The Three Keys

Being the First of the Chronicles of Amon'Valura

The small window seemed to float in the air, held in place as it was by the thinnest of stone columns, a frame displaying the antiquity of a decaying sanctuary. Little remained of the building it was once part of; a temple to a dead god, unremembered by most, but containing secrets that lingered in the minds of some older than time. Aleena looked into the window, suddenly unsure - this place was old and carried with it the dread of the night, of the unknown darkness. She had never come this far from home before and the evening was fast upon her.
"I cannot stay, it is nearly night time," she almost pleaded, the confidence having drained from her with the chill of the approaching night.
"Do not fear Aleena, your mother trusts me. I will make sure no harm comes to you in this place."
Aleena turned from the window and looked at her friend. She was right; no harm could come to her while she was here. Smiling back at Aleena, through eyes of deep blue set in a face of perfect alabaster, Tellura urged the young girl on, anxious that she should continue.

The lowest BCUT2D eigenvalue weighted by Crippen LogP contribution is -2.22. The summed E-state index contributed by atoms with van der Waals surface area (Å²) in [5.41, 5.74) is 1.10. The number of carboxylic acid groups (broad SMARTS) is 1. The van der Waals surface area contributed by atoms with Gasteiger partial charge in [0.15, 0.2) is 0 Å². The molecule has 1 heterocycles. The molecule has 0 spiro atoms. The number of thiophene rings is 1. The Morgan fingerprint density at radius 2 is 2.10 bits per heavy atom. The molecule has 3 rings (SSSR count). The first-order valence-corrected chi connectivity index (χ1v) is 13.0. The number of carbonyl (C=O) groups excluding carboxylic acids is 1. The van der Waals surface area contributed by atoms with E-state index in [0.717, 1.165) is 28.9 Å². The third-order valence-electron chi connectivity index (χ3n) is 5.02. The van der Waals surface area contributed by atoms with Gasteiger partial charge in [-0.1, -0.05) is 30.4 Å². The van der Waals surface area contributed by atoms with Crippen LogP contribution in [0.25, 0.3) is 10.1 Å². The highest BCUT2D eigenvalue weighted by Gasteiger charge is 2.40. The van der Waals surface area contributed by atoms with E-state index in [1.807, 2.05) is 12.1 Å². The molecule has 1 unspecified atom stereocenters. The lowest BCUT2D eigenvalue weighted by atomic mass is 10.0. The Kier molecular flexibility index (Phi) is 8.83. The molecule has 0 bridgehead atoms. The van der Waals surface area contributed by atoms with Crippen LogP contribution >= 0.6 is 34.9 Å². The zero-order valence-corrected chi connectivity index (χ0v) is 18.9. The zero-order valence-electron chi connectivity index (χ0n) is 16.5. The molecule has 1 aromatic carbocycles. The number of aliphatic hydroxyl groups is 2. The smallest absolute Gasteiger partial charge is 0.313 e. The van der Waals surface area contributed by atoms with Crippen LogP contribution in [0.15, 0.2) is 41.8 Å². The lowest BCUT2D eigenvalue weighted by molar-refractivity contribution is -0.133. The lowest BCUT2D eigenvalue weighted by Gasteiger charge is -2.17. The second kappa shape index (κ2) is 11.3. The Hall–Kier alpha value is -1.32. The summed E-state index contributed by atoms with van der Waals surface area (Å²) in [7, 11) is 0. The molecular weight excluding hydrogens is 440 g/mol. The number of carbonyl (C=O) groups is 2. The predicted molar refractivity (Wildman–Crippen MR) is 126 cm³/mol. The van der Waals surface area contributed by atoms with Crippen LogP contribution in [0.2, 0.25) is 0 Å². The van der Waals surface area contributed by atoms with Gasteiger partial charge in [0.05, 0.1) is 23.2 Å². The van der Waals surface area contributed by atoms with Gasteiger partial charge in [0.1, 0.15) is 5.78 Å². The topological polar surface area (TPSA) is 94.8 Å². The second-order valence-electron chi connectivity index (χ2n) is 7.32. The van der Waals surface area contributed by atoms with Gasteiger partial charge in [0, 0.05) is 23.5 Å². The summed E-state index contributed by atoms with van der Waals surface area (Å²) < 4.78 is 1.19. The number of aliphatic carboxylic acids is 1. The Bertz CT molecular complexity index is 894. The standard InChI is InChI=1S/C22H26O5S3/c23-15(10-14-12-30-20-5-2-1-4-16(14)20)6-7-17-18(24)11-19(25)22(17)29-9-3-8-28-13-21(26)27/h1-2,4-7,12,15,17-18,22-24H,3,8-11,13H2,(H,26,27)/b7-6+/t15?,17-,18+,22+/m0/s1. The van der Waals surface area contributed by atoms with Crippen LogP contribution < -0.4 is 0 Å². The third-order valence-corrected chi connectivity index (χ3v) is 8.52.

"Please Aleena, continue. I promised your mother no harm would come to you in this place. Do this small thing for me and she will never want for anything again." The lie was spoken. It was not the first and was certainly not the last, but its significance was lost on the child. Aleena smiled again and turned back to the window wondering why Tellura needed her for this. After all, Tellura was bigger than her, older than her, she could do this much easier, but she had agreed to help. Her mother had made her promise.